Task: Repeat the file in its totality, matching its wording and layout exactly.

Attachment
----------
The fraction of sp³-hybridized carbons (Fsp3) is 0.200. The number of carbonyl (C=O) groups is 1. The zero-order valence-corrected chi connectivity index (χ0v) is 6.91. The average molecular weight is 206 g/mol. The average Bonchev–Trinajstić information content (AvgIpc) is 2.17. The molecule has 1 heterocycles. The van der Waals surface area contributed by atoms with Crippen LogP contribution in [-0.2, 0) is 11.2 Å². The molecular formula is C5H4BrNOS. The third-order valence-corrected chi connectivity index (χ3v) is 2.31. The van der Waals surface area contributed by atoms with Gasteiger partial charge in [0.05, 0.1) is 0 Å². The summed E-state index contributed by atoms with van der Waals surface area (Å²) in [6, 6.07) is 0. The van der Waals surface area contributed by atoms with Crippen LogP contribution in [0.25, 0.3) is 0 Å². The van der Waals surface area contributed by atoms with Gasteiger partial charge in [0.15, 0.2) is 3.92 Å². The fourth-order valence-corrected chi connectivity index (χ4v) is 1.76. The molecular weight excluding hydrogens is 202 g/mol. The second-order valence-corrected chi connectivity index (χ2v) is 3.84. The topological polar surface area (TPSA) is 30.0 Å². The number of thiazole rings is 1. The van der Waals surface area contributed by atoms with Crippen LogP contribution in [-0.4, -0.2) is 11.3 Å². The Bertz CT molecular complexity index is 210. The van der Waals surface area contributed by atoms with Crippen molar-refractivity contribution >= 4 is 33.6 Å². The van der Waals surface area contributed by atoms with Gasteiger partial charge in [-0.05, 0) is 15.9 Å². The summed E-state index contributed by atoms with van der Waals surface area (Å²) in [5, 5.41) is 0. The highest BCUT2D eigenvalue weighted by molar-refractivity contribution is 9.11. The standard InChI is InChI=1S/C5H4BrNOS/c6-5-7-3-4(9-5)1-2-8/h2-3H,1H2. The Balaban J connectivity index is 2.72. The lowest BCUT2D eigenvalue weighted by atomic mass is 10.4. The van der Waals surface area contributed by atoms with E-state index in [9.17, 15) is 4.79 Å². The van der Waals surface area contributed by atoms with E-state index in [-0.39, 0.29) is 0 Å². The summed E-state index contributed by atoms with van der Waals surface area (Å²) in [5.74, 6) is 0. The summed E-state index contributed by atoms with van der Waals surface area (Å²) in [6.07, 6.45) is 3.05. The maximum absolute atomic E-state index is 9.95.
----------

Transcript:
The fraction of sp³-hybridized carbons (Fsp3) is 0.200. The number of carbonyl (C=O) groups is 1. The zero-order valence-corrected chi connectivity index (χ0v) is 6.91. The average molecular weight is 206 g/mol. The average Bonchev–Trinajstić information content (AvgIpc) is 2.17. The molecule has 1 heterocycles. The van der Waals surface area contributed by atoms with Crippen LogP contribution in [-0.2, 0) is 11.2 Å². The molecular formula is C5H4BrNOS. The third-order valence-corrected chi connectivity index (χ3v) is 2.31. The van der Waals surface area contributed by atoms with Gasteiger partial charge in [0.05, 0.1) is 0 Å². The summed E-state index contributed by atoms with van der Waals surface area (Å²) in [6, 6.07) is 0. The van der Waals surface area contributed by atoms with Crippen LogP contribution in [0.25, 0.3) is 0 Å². The van der Waals surface area contributed by atoms with Gasteiger partial charge in [0.15, 0.2) is 3.92 Å². The fourth-order valence-corrected chi connectivity index (χ4v) is 1.76. The molecular weight excluding hydrogens is 202 g/mol. The second-order valence-corrected chi connectivity index (χ2v) is 3.84. The topological polar surface area (TPSA) is 30.0 Å². The number of thiazole rings is 1. The van der Waals surface area contributed by atoms with Crippen LogP contribution in [-0.4, -0.2) is 11.3 Å². The Bertz CT molecular complexity index is 210. The van der Waals surface area contributed by atoms with Crippen molar-refractivity contribution >= 4 is 33.6 Å². The van der Waals surface area contributed by atoms with Gasteiger partial charge in [-0.05, 0) is 15.9 Å². The summed E-state index contributed by atoms with van der Waals surface area (Å²) in [5, 5.41) is 0. The highest BCUT2D eigenvalue weighted by molar-refractivity contribution is 9.11. The standard InChI is InChI=1S/C5H4BrNOS/c6-5-7-3-4(9-5)1-2-8/h2-3H,1H2. The Balaban J connectivity index is 2.72. The lowest BCUT2D eigenvalue weighted by atomic mass is 10.4. The van der Waals surface area contributed by atoms with E-state index in [9.17, 15) is 4.79 Å². The van der Waals surface area contributed by atoms with E-state index in [-0.39, 0.29) is 0 Å². The summed E-state index contributed by atoms with van der Waals surface area (Å²) in [5.74, 6) is 0. The summed E-state index contributed by atoms with van der Waals surface area (Å²) in [6.07, 6.45) is 3.05. The maximum absolute atomic E-state index is 9.95.